Sellers were firing shots across the bow Thursday morning in the tech sector. With the Nasdaq down a fast 4%, mega-caps like Microsoft (NASDAQ:MSFT) took it on the chin. The counter-attack was a long time coming and is worth discussion. After breaking down the breakdown, we’ll take a closer look at MSFT stock to see where the best buy points are.
Veteran traders and chart readers shouldn’t be surprised by the pullback. As illustrated in the chart below, conditions were ripe for profit-taking. That doesn’t mean anyone knew the date or the location of the retreat ahead of time, though. That part is always a mystery. But there’s no denying the froth was rising to levels that justified pulling in the horns.
The Icarus Pattern
The PowerShares QQQ Trust (NASDAQ:QQQ) flashed two warning signs earlier this week, hinting that a pullback was nigh. First, it closed outside of the upper Bollinger Band for the second day in a row Wednesday. While not a guaranteed death knell, prior episodes of back-to-back sessions north of this line resulted in the rally cooling off.
Second, Wednesday also saw a sharp uptick in volume. When participation swells at such overbought levels, it can signify the last gasp of a dying rally. Like the mythological Icarus, tech stocks finally got close enough to the sun. We’re witnessing the wax melting as I type.
It remains to be seen if the bear raid grows into a larger trend reversal. For now, it’s a much-needed pullback and shaking of the trees, nothing more.
Enter MSFT Stock
It is against this tech reversal of fortune that we must judge MSFT stock’s decline. Wednesday, the sultan of software held up like a champ. It triggered a bull flag pattern and closed near the high of the day. Unfortunately, Thursday morning’s 5% whack — and the ultimate 6.29% loss for the day — is completely upending the setup. We’re already pushing below the low point of the flag, resulting in the first support break in awhile. Thankfully, it’s a minor pivot and doesn’t change the overall trajectory of the intermediate-trend.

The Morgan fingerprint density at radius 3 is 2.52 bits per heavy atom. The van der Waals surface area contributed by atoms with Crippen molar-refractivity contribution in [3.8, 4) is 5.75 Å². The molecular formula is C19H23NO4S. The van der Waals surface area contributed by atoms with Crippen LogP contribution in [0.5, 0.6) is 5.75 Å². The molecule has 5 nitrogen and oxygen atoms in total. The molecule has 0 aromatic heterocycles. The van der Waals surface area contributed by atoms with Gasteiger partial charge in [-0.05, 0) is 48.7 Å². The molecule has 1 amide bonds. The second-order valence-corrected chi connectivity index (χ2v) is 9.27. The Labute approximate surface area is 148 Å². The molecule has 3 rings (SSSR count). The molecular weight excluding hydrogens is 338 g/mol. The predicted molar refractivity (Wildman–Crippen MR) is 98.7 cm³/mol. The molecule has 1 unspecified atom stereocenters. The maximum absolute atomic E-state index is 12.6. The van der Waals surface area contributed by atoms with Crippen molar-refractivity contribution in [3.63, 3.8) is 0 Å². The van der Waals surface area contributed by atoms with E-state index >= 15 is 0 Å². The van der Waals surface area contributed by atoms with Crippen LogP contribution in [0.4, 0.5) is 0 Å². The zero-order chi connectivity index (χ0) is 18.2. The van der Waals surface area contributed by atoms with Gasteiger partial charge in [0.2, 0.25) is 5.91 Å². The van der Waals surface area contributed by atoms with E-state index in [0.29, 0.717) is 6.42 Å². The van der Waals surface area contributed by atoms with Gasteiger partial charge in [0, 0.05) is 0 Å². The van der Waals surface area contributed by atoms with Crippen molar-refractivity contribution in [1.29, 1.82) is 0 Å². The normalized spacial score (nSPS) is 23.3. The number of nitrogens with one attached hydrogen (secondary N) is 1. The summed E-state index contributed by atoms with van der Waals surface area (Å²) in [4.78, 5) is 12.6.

We’re still well above both the rising 20-day and 50-day moving averages with potential support zones galore looming beneath. The first area of interest is $217, just below Thursday’s close. It marks the resistance level that kept a lid on MSFT stock in July and August. If the principle of polarity holds, this old ceiling will become the new floor. The 20-day moving average also sits in this area, providing further reason for buyers to defend it.
Even if $217 doesn’t hold as support, the 50-day moving average and multiple support pivots come into play after that at $210 and $203, respectively. Ultimately, it’s breaking the 50-day moving average that would sour my outlook. It’s hard to look too far forward, but these are the levels that are worth watching to see if a quality buy-the-dip setup emerges.
Distribution days like Thursday tend to linger. The after-effects of bulls finally getting punched in the face likely means volatility remains elevated for a spell. Expect it.
Options Trade Ideas
Because I don’t expect a rapid snapback from today’s bloodbath, I’m avoiding aggressive directional trades like long calls and bull calls. The smarter play is using the bump in implied volatility to sell out-of-the-money bull puts. It provides a much larger margin of error that still allows you to profit if MSFT stock bounces around for a bit.
It might take another down day or two, but if you can get at least a 10% return selling put spreads in October down around $185 or $180, then consider it.
On the date of publication, Tyler Craig did not have (either directly or indirectly) any positions in the securities mentioned in this article. For a free trial to the best trading community on the planet and Tyler’s current home, click here!